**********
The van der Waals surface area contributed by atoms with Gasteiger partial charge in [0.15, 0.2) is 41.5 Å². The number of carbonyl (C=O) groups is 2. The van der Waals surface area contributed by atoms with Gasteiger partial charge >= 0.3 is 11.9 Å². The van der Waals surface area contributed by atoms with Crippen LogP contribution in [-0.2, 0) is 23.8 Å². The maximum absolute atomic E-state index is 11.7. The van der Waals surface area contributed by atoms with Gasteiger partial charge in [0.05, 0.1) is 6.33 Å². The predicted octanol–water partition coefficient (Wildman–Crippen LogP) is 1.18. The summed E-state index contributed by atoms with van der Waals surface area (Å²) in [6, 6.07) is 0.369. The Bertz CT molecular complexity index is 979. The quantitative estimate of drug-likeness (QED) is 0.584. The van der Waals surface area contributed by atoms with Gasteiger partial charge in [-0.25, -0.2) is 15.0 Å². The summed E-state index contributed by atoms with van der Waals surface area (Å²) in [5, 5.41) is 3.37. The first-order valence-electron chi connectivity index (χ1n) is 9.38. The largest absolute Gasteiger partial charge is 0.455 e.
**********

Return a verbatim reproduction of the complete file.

The van der Waals surface area contributed by atoms with Gasteiger partial charge in [0.15, 0.2) is 41.5 Å². The number of carbonyl (C=O) groups is 2. The van der Waals surface area contributed by atoms with Gasteiger partial charge >= 0.3 is 11.9 Å². The van der Waals surface area contributed by atoms with Crippen LogP contribution in [-0.2, 0) is 23.8 Å². The maximum absolute atomic E-state index is 11.7. The van der Waals surface area contributed by atoms with Gasteiger partial charge in [0.05, 0.1) is 6.33 Å². The predicted octanol–water partition coefficient (Wildman–Crippen LogP) is 1.18. The summed E-state index contributed by atoms with van der Waals surface area (Å²) in [6, 6.07) is 0.369. The Bertz CT molecular complexity index is 979. The quantitative estimate of drug-likeness (QED) is 0.584. The van der Waals surface area contributed by atoms with Gasteiger partial charge in [-0.25, -0.2) is 15.0 Å². The summed E-state index contributed by atoms with van der Waals surface area (Å²) in [5, 5.41) is 3.37. The first-order valence-electron chi connectivity index (χ1n) is 9.38. The largest absolute Gasteiger partial charge is 0.455 e.